China’s former deputy public security minister has been removed from his post and expelled from the Communist Party for corruption, the country’s anti-graft body said Thursday.
Sun Lijun, who oversaw security in Hong Kong during months of unrest, had been under investigation since last year.
The 52-year-old was found to have “received a large quantity of valuable items” and handed out “jobs to cronies” among a litany of violations, according to a statement by the Central Commission for Discipline Inspection (CCDI).
The commission said Sun’s “political ambition was extremely inflated”, accusing him of “fabricating and disseminating political rumours”, and “showing outward agreement but inner opposition.”
He was further accused of keeping a personal stash of confidential documents, absconding from his pandemic-fighting duties and paying for sex.
Sun was appointed director of the Hong Kong, Macau and Taiwan office under the Ministry of Public Security in December 2017.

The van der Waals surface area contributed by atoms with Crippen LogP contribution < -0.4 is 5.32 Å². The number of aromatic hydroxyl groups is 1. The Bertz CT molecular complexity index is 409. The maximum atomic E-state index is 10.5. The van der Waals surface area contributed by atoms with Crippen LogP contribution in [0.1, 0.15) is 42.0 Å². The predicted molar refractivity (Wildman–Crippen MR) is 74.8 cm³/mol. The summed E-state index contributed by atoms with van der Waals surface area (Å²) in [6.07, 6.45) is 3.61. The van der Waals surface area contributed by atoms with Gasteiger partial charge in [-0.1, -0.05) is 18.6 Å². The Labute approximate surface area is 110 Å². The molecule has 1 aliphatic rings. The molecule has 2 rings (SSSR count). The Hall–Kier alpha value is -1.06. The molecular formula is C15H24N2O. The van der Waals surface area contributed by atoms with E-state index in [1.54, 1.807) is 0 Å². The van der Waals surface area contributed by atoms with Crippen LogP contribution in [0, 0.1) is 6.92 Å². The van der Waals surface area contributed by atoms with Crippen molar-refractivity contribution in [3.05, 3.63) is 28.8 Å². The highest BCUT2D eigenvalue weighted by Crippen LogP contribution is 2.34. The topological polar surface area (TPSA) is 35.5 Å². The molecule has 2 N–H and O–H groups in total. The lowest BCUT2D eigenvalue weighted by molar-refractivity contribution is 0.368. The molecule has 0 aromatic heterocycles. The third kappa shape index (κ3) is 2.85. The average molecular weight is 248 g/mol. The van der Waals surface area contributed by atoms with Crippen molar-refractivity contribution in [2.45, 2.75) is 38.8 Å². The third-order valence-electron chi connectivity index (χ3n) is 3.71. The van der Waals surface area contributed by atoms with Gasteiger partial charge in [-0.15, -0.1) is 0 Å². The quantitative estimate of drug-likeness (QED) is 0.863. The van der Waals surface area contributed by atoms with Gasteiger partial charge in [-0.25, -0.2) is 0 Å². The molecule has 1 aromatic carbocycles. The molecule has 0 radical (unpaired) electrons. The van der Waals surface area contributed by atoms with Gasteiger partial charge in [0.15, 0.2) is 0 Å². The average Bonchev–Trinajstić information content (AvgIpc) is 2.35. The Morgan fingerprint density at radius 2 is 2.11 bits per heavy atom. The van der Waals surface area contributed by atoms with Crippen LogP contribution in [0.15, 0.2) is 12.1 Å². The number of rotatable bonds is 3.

Hong Kong was shaken by widespread and sometimes violent pro-democracy protests in 2019 prompting the imposition by Beijing last year of a national security law for the semi-autonomous city, and a crackdown on media and speech.
Sun is among a growing number of Communist Party cadres caught in President Xi Jinping’s anti-corruption campaign, which critics say has also served as a way to remove the leader’s political enemies.
The CCDI on Thursday said that – in addition to being expelled from the party and removed from public office – Sun would face further investigation and prosecution, where he could face criminal penalties.